Blood Pressure Control
Protein’s role in cardiovascular health is less talked about, but extremely important.
As we age, the risk for stroke and other cardiovascular emergencies increases. Certain factors like high blood pressure increase that risk.
A high protein diet can actually lower the risk of developing high blood pressure.
One study found that eating an average of 100 grams per day decreased the risk of having high blood pressure by 40 percent, compared to those eating a low protein diet.
One in three Americans has high blood pressure, which tells us nutrition is something all of us should be thinking about as we age.
When we want to avoid illness and stay healthy, we immediately jump to eat fruits and veggies and supplement vitamin C. Even though these foods are great for the immune system, your body also needs protein to fight off illness.
The immune system is complex. The structure of our cells, the lining of our organs, blood vessels, intestines, and skin is key to keeping infection out. Unfortunately, this structure tends to deteriorate as we age.
The body also produces fewer immune cells as we age. All of these factors increase the risk for infection and illness and make it harder for our bodies to fight them off.
But protein can help. Not only does it support the structure of organs and cells in the body, but it’s a critical nutrient for building immune cells.
Energy Levels and Brain Function
When carbohydrates break down into glucose, protein helps your body absorb the glucose more slowly. This helps to stabilize energy levels, keeping you from feeling sluggish throughout the day. Energy levels naturally decrease with age, but protein can help keep you going throughout the day.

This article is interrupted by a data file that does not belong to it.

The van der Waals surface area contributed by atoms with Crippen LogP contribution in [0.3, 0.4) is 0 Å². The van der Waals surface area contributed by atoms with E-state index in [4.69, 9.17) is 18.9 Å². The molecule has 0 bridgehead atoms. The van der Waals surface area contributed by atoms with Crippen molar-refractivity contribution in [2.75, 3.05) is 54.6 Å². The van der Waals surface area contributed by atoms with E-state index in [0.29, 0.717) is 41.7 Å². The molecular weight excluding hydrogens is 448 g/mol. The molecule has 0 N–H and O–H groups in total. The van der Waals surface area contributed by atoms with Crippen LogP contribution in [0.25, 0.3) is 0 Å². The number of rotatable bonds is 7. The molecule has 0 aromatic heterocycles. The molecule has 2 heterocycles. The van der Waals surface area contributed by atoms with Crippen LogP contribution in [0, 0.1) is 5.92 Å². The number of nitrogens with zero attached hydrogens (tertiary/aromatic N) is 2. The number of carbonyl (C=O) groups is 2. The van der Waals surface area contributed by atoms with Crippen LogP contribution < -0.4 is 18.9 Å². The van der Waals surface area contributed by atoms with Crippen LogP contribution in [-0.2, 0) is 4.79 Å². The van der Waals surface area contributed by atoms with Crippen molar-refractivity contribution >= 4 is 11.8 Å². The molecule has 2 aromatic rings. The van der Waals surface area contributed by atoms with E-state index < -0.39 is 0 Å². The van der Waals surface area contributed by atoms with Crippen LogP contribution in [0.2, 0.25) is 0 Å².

If you’re struggling to think clearly. Protein nourishes brain tissue and helps neurons communicate with each other. Certain amino acids from protein are known to support memory and brain function in aging, and even prevent cognitive disease.
How to Eat More Protein
Include a serving of high-quality protein with every meal. Some good sources include the following:
- Lean meat
If appetite is decreased. Try to eat a source of protein before other foods on your plate.
If you’re too busy to prepare protein-rich meals multiple times a day, you can also make sure you eat enough by drinking a tasty and nutritious Naked Shake in the morning to start the day right.
If you’re unsure how much protein is right for you every day, then check out our protein calculator.
Protein is Invaluable for Everyone, but Especially Seniors
Protein is a key nutrient during all of life’s phases, but it is arguably most important as we age. Eating enough protein can make a huge difference in many negative aspects of aging.
Not only will getting enough protein to keep you strong, but it will help you stay independent, maintain balance, prevent injury, slow bone loss, balance hormones, manage your weight, keep your cardiovascular system healthy, and optimize tissue repair throughout your body.
These are all very important things to feel your best and stay healthy as long as possible.